"Don't you know that my hate is everlasting, baby?" The story of the Monks is the story of rock & roll...in an alternate reality, perhaps. Take a bunch of bored US servicemen stationed in Germany about to be discharged, put them in a band, and have them decide to freak out the establishment by dressing in black capes, shaving their heads into monk's tonsures and wearing nooses as neckties. Perhaps not so shocking in these days after punk rock, but this was 1965. Oh, and don't forget the electric banjo. What began as a fairly standard surf/beat combo called the Torquays mutated into this band, churning out some of the most nihilistic music you've ever heard, even by German standards.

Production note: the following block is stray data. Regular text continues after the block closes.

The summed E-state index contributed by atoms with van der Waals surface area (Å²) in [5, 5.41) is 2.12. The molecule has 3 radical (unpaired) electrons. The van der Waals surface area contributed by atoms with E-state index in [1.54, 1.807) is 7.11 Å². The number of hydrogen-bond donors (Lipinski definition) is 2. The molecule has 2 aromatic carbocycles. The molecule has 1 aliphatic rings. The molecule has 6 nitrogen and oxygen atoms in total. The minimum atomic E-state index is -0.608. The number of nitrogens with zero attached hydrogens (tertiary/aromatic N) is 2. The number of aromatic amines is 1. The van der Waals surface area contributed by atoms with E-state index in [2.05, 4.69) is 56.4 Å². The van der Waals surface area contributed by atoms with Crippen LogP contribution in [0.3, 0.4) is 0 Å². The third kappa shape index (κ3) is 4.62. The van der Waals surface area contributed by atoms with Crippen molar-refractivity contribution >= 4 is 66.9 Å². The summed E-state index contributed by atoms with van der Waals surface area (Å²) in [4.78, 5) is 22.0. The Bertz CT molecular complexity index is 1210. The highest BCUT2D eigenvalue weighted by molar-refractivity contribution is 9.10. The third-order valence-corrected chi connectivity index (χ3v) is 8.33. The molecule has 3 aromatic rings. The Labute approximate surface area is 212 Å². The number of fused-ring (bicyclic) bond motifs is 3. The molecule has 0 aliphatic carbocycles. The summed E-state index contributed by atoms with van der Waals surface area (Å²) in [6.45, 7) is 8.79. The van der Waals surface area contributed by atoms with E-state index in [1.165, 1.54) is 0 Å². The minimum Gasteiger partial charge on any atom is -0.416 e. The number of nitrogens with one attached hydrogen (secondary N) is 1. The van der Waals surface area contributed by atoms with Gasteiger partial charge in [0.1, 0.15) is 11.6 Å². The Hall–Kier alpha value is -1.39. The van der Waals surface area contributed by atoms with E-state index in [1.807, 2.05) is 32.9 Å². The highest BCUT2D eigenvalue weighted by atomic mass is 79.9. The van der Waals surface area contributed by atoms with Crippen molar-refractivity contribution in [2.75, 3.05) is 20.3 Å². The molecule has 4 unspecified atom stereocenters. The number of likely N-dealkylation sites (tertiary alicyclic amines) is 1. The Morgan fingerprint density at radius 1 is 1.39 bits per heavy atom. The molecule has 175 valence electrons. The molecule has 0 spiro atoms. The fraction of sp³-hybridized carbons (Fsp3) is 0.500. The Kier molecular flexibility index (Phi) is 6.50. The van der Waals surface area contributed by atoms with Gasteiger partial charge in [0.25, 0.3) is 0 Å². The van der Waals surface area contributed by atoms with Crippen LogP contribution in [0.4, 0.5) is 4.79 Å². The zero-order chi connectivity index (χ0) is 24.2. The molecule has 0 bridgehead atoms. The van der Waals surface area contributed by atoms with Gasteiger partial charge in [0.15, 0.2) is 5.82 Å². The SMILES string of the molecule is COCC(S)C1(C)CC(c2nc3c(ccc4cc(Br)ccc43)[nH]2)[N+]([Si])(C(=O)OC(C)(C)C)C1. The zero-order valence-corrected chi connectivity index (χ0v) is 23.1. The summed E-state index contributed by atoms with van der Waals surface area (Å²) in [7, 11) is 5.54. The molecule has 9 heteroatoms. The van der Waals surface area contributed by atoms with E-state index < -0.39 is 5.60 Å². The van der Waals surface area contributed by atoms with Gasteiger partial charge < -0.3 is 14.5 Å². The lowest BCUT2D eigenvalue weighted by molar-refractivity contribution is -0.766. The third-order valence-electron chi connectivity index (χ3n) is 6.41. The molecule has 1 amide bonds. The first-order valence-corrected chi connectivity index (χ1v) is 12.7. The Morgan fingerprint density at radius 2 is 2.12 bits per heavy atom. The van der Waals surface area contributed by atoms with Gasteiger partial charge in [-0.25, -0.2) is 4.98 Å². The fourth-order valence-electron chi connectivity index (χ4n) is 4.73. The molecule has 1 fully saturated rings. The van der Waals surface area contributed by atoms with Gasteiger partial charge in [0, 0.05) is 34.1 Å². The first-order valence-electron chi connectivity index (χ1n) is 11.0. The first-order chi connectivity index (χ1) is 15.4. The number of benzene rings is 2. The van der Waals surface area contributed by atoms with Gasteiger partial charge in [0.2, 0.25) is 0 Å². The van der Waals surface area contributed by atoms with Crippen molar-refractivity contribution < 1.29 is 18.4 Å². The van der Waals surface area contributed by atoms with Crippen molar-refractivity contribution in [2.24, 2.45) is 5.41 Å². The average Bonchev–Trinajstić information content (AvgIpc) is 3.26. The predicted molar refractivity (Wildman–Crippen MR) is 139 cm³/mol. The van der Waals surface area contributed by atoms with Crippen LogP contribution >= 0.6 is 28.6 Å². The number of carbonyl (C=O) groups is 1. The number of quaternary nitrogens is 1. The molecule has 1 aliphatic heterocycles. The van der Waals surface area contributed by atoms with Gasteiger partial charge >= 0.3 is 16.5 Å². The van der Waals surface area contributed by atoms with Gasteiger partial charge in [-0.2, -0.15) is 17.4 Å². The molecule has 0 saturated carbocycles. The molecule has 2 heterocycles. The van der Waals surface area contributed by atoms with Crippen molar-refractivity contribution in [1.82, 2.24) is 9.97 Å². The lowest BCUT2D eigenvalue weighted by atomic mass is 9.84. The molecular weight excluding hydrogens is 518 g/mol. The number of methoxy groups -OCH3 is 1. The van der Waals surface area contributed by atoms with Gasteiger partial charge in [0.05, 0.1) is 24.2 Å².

Punk really was born in the sixties. This song, perhaps THE classic of its genre, oozes with energy and rage. The fuzz guitar sound is pure evil and when it comes in you just bless the stereophonic effect. Like The Velvet Underground, this song must've made a lot of people start a band.
The band wore black and had black instruments. They tuned their guitars a full step lower to make their sound more threatening. It worked. And all this back in '66.
This wonderful record is the closest I've heard to an American Nick Drake. Very short and jazzy, acoustic guitar, vibraphone, impeccable white soul vocals... what more do you need? Good if you like Tim Buckley. That someone could be this good on their debut album is little short of incredible. Heroin victim Hardin's second album is even better.
from Tim Hardin available on CD - Tim Hardin 1/2 (Repertoire)